Queer Places:
Hillside, Wellington-road, Old Colwyn, Denbig
District Nurses Cottage, Halton, Runcorn, Cheshire
Halton Cemetery Runcorn, Halton Unitary Authority, Cheshire, England

Edith Smith policewoman.jpgEdith Smith (21 November 1876 – 26 June 1923) was the first woman Police Officer in 1915. She was the first female police officer in the United Kingdom with full power of arrest.

Edith was born on 21 November 1876, in Oxton, Birkenhead. She was one of six children of nursery and seedman James Smith and his wife Harriet. In 1897 she married stationer and tobacconist William Smith. They had three daughters and a son together. She worked for a time as a sub-postmistress. Her husband died in 1907. The 1911 Census shows Smith had moved to London and was training to be a midwife. Her daughters were at various schools and her son was in an orphanage near Blackburn.[1] Shortly after this she took up a post as a matron at a nursing home. Founded in 1914, the Women Police Volunteers (WPV) was staffed by volunteers such as Edith Smith.[3] It was founded by Nina Boyle and Margaret Damer Dawson, who fell out over its anti-prostitution role in London and elsewhere in February 1915, with Boyle leaving the organisation and Dawson reforming it as the Women's Police Volunteers (WPS) with herself as head.[3] Smith remained with the WPS and in August 1915 she was appointed the first woman police constable in England with full power of arrest.[4] Her duties were to deal with cases where women were involved. She was concerned with trying to reduce the number of prostitutes in Grantham who were attracted there by the nearby army base.[5] She received 28 shillings (£1.40 a week). In April 1917 this was raised to £2 10 shillings (£2.50 a week). This was more than the oldest male police Constable in the force due to the fact that her "duties were most onerous" and took into account that she was also a qualified nurse.[1] In 1916, PC Smith cautioned 100 wayward girls in larceny cases, 16 women and 15 girls were found to be drunk. Ten prostitutes were convicted, 10 were handed over to their parents and 50 were cautioned. Smith wrote of her time in Grantham: "The appointment has made such a vast difference - the prostitutes have found that it does not pay and the frivolous girls have bowed down."[6] Edith travelled around Britain giving talks about women's policing at conferences and writing pamphlets. The legitimacy of policewomen was often questioned during World War One due to their blurred status and limited powers. Their role was left in the hands of individual Chief Constables leading to extreme conservatism in some areas and to daring innovations in others.[7] Smith left the WPS (renamed the Women's Auxiliary Service after the war) after working seven days a week for a period of two years. She left in 1918 due to chest trouble.[8] Until January 1919, Smith was also the matron nurse at Lindis Nursing Home, Dudley Road in Grantham where she worked seven days a week. Edith moved to Runcorn in Cheshire to work for a Nursing Association. Finding it to be low on funds, she gave lectures, organised whist drives and conducted shorthand classes to raise money. However, there were some local concerns, who “did not complain about the nurse's work, but about her methods”.[1] She died on 26 June 1923 after she took an overdose of morphia, five years after leaving the force. The coroner returned a verdict that she took her own life while temporarily insane.[1] Her life is commemorated in Grantham Museum.[5] Her grave at Halton Cemetery in Runcorn was unmarked until two policewomen launched a fundraising campaign to buy a headstone in 2018.[9] She shares it with her niece, Marjorie, who died 10 days after Edith aged two years.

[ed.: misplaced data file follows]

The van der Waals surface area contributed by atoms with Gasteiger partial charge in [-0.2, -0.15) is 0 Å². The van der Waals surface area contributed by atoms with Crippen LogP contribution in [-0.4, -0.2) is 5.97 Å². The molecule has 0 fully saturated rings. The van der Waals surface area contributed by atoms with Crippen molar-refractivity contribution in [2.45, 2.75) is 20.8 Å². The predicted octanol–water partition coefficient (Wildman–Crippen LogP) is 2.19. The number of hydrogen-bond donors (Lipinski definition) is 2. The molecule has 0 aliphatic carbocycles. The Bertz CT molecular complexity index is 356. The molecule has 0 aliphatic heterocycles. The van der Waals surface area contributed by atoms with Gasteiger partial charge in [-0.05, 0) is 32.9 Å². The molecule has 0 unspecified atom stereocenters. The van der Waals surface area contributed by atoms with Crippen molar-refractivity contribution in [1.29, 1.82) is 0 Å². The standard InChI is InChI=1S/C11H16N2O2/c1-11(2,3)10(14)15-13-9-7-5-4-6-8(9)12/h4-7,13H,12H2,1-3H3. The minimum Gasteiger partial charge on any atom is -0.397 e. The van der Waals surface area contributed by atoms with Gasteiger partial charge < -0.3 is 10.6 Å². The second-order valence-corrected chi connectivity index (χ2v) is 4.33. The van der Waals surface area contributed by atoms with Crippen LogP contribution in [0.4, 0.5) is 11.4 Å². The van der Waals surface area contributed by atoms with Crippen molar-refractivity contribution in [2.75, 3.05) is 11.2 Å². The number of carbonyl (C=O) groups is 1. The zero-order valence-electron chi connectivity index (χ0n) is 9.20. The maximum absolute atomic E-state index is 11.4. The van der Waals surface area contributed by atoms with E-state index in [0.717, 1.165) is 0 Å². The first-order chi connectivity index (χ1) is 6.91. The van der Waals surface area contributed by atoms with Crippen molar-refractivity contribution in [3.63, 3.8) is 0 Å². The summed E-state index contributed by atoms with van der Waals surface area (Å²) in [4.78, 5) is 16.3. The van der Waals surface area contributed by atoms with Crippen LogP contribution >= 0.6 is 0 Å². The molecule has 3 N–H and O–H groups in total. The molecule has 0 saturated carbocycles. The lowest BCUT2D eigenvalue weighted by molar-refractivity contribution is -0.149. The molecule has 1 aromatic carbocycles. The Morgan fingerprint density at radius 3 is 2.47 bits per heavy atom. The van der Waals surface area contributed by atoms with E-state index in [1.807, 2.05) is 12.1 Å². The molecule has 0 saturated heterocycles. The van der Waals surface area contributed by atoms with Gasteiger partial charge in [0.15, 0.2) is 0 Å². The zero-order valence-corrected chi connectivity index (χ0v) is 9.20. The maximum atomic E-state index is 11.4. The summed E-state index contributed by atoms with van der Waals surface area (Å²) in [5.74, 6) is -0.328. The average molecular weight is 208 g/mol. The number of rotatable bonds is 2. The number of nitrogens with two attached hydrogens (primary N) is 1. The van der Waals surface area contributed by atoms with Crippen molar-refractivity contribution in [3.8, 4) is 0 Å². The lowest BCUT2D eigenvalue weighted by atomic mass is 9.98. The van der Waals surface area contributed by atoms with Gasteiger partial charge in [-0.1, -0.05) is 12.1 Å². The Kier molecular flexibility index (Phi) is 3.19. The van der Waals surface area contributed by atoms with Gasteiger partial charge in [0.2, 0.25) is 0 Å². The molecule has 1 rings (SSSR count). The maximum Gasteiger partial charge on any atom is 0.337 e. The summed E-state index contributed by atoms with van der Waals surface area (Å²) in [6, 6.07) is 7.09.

In 2014, a blue plaque was unveiled in Grantham where she had worked as a policewoman. Deputy Chief Constable Heather Roach, of Lincolnshire Police, said: "She spent time getting to know the people in her area and thoroughly understood the concept of 'neighbourhood policing'.”[1] On 16 June 2018 a blue plaque was erected on 18 Palm Hill, Oxton, where she had lived. The plaque was unveiled her granddaughter Margaret Smith.[10] On 8 March 2019 a blue plaque was erected on St Mary's Church Hall, Halton village, Runcorn, on the site of the old almshouses where Edith had been living at the time of her death.[11]

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